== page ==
The kindness bug

Editor, the Gauntlet,


Re: “Hardened: an awkward juxtaposition,” Dec. 9, 2004,


A few issues ago, someone lamented becoming increasingly hardened to homeless beggars while saying to them, “No, I’m sorry.” My roommate used to say “sorry” and stuff as we passed prostitutes. “If you think it through,” I told him, “You’ll see that a simple “no” is enough. Forget sorry.”


As for beggars, euphemistically called panhandlers, the thinking has already been done. A Herald reporter last year interviewed the head of an non-government organization (The Mustard Seed) a government organization (social services) and the Calgary Police Service and I forget who else. The research was unanimous: all said not to throw your money at the problem. Just like kindly feeding the Banff bears: your ignorant actions will do more harm than good. Much more harm.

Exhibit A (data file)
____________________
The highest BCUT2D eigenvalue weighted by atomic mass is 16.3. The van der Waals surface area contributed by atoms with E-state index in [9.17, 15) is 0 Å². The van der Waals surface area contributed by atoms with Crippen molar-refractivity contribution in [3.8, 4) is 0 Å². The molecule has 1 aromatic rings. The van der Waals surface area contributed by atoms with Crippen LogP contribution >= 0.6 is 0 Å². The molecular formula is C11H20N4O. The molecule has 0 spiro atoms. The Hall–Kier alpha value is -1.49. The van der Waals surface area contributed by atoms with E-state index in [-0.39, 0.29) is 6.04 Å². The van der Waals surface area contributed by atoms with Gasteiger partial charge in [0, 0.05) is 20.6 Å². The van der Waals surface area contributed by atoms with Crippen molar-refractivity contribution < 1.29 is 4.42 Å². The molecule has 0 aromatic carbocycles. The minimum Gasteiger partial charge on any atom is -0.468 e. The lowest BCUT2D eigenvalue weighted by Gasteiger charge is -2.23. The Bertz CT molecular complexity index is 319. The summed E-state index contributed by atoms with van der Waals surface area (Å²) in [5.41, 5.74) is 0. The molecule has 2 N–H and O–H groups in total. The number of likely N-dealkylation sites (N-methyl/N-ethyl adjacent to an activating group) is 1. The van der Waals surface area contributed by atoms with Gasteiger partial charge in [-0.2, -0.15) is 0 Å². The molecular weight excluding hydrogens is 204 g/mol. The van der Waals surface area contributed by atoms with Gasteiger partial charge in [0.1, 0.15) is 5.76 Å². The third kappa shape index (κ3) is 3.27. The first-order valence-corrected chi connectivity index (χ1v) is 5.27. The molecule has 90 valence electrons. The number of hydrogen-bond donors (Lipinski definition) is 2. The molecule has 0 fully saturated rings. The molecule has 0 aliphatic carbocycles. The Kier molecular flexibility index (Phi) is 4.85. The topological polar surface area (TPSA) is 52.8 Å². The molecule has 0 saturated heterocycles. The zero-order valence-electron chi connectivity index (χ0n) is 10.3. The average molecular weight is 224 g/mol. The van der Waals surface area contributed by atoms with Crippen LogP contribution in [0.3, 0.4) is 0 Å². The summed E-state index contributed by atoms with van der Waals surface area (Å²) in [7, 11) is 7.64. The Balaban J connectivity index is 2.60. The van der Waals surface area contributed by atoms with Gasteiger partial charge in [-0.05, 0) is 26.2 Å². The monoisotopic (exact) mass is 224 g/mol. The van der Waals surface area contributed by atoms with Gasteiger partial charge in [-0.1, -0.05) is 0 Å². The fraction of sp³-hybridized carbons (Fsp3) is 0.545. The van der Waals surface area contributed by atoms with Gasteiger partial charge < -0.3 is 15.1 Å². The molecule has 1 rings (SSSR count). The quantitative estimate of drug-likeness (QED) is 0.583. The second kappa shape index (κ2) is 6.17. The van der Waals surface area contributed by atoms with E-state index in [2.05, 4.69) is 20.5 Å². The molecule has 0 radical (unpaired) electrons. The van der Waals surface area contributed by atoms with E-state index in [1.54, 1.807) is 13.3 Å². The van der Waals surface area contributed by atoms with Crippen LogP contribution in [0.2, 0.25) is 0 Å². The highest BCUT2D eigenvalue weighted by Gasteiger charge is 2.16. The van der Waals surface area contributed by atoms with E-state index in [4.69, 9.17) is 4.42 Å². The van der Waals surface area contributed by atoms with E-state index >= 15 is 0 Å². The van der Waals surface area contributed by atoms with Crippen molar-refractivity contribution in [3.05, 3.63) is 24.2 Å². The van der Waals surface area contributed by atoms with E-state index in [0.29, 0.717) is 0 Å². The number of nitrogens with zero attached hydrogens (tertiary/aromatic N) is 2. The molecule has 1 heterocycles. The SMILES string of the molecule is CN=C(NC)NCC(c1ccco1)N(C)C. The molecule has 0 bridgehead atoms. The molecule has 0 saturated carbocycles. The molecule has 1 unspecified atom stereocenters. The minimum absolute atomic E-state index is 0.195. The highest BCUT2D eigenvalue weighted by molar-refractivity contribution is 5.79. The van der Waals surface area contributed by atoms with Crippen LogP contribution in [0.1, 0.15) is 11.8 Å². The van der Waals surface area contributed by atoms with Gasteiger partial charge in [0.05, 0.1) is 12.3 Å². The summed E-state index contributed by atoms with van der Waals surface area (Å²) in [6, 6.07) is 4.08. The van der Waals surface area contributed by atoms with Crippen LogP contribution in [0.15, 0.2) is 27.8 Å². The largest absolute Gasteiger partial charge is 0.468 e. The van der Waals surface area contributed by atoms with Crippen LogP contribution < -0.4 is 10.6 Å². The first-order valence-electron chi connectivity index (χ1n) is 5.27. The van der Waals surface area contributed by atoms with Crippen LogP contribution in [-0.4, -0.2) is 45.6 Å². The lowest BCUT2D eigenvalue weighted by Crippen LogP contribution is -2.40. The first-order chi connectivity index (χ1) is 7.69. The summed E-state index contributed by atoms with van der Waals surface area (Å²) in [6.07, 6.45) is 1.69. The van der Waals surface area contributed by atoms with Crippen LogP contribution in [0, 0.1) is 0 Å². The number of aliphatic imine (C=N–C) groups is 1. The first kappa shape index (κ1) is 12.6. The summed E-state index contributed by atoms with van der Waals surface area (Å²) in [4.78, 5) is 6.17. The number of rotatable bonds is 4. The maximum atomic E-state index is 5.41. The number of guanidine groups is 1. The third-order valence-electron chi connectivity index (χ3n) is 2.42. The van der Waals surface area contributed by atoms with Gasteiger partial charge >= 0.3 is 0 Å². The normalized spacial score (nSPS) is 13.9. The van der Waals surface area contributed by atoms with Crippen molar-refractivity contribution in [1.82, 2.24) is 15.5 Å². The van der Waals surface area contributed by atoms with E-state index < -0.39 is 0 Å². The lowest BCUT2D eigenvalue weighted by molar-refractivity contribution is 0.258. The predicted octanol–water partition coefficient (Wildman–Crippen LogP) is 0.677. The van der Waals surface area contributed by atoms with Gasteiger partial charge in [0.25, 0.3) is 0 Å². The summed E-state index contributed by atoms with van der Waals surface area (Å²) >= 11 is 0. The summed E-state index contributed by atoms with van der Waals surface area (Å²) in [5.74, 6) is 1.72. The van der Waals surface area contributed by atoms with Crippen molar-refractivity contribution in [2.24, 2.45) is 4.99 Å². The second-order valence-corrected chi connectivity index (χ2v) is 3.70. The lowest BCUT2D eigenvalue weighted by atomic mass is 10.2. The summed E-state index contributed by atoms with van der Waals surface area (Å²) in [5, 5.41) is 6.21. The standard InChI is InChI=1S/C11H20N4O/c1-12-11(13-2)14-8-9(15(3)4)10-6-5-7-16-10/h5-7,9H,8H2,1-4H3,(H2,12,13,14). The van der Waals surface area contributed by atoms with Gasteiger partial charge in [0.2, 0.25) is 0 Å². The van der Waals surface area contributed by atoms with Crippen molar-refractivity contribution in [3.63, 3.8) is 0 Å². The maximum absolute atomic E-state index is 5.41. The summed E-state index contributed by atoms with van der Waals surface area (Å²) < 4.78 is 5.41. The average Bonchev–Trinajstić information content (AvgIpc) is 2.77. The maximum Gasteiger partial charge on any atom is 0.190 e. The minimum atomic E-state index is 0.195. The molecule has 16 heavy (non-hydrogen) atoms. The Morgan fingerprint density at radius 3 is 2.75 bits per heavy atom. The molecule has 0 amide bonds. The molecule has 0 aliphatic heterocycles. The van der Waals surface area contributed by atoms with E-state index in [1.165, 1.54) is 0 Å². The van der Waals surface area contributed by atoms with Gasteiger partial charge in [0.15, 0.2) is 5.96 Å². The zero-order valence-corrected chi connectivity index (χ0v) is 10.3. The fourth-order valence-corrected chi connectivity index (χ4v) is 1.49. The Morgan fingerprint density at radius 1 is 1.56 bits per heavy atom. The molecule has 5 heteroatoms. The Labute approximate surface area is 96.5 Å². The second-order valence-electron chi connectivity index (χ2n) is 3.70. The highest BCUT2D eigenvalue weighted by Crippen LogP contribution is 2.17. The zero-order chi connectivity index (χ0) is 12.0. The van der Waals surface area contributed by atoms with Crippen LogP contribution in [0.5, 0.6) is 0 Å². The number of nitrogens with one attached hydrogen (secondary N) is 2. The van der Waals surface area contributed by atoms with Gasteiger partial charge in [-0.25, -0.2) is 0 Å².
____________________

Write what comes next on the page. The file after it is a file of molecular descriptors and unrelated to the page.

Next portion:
Why? For a reasonable explanation you may waltz on over to the bleeding heart students and profs in the big red building. For my less reasonable take, read on:


I had an epiphany, see. I was in a mom and pop cafe. The mom said “thank you” to her husband and then a semi-homeless person expressed surprise at such politeness. Aha!


I thought about the starving students and the stressed out immigrants who live together in order to share the rent. The price of sharing is politeness, right? I envisioned social workers teaching workshops, running support groups: “My name is Joe and I’m trying to be polite.” “Hi Joe.” “Yesterday my roommates were so mad at me they said I deserved to be homeless after I­–“


My revelation is that politeness is next to godliness, no, that politeness is snug between self-respect and self-responsibility. That someone who has learned politeness in the home may have character on the sidewalk and in the workplace. Wow! A job!


But it’s an impossible dream. For surely some lazy student won’t try to do difficult activism. No, he will just toss coins to the beggars. Call it “slackervism.” It sucks.

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